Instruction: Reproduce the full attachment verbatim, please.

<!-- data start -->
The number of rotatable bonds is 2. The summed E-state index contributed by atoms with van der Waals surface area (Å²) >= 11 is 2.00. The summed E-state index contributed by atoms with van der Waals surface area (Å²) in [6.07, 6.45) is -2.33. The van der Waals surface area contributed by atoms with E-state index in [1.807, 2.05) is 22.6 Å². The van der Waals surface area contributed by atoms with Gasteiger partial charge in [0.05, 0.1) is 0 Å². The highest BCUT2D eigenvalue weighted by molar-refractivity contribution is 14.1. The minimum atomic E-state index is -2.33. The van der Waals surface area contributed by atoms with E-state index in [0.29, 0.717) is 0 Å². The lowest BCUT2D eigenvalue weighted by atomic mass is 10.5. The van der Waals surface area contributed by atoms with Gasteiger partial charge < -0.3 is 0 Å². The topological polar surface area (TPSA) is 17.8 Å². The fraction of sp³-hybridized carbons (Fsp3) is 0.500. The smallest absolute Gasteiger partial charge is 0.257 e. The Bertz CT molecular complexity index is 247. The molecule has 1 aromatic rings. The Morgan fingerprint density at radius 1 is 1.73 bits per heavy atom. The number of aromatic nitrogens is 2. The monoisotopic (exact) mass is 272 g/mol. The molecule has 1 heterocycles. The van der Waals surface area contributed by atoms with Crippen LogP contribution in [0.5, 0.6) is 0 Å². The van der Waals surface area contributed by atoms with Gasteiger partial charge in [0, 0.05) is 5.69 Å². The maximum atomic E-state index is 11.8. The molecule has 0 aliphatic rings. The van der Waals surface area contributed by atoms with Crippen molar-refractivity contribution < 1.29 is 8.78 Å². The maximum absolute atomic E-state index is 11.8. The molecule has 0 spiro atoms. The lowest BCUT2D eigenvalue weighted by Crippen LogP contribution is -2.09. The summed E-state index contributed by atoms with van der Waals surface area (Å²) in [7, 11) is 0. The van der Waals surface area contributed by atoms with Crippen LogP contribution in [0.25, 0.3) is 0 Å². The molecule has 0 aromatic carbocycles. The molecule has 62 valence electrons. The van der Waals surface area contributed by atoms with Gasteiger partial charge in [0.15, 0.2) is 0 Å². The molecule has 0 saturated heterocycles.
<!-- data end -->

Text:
The number of rotatable bonds is 2. The summed E-state index contributed by atoms with van der Waals surface area (Å²) >= 11 is 2.00. The summed E-state index contributed by atoms with van der Waals surface area (Å²) in [6.07, 6.45) is -2.33. The van der Waals surface area contributed by atoms with E-state index in [1.807, 2.05) is 22.6 Å². The van der Waals surface area contributed by atoms with Gasteiger partial charge in [0.05, 0.1) is 0 Å². The highest BCUT2D eigenvalue weighted by molar-refractivity contribution is 14.1. The minimum atomic E-state index is -2.33. The van der Waals surface area contributed by atoms with E-state index in [0.29, 0.717) is 0 Å². The lowest BCUT2D eigenvalue weighted by atomic mass is 10.5. The van der Waals surface area contributed by atoms with Gasteiger partial charge < -0.3 is 0 Å². The topological polar surface area (TPSA) is 17.8 Å². The fraction of sp³-hybridized carbons (Fsp3) is 0.500. The smallest absolute Gasteiger partial charge is 0.257 e. The Bertz CT molecular complexity index is 247. The molecule has 1 aromatic rings. The Morgan fingerprint density at radius 1 is 1.73 bits per heavy atom. The number of aromatic nitrogens is 2. The monoisotopic (exact) mass is 272 g/mol. The molecule has 1 heterocycles. The van der Waals surface area contributed by atoms with Crippen LogP contribution in [0.5, 0.6) is 0 Å². The van der Waals surface area contributed by atoms with Gasteiger partial charge in [0, 0.05) is 5.69 Å². The maximum atomic E-state index is 11.8. The molecule has 0 aliphatic rings. The van der Waals surface area contributed by atoms with Crippen molar-refractivity contribution < 1.29 is 8.78 Å². The maximum absolute atomic E-state index is 11.8. The molecule has 0 spiro atoms. The lowest BCUT2D eigenvalue weighted by Crippen LogP contribution is -2.09. The summed E-state index contributed by atoms with van der Waals surface area (Å²) in [7, 11) is 0. The van der Waals surface area contributed by atoms with Crippen LogP contribution in [0.25, 0.3) is 0 Å². The molecule has 0 aromatic carbocycles. The molecule has 62 valence electrons. The van der Waals surface area contributed by atoms with Gasteiger partial charge in [0.15, 0.2) is 0 Å². The molecule has 0 saturated heterocycles.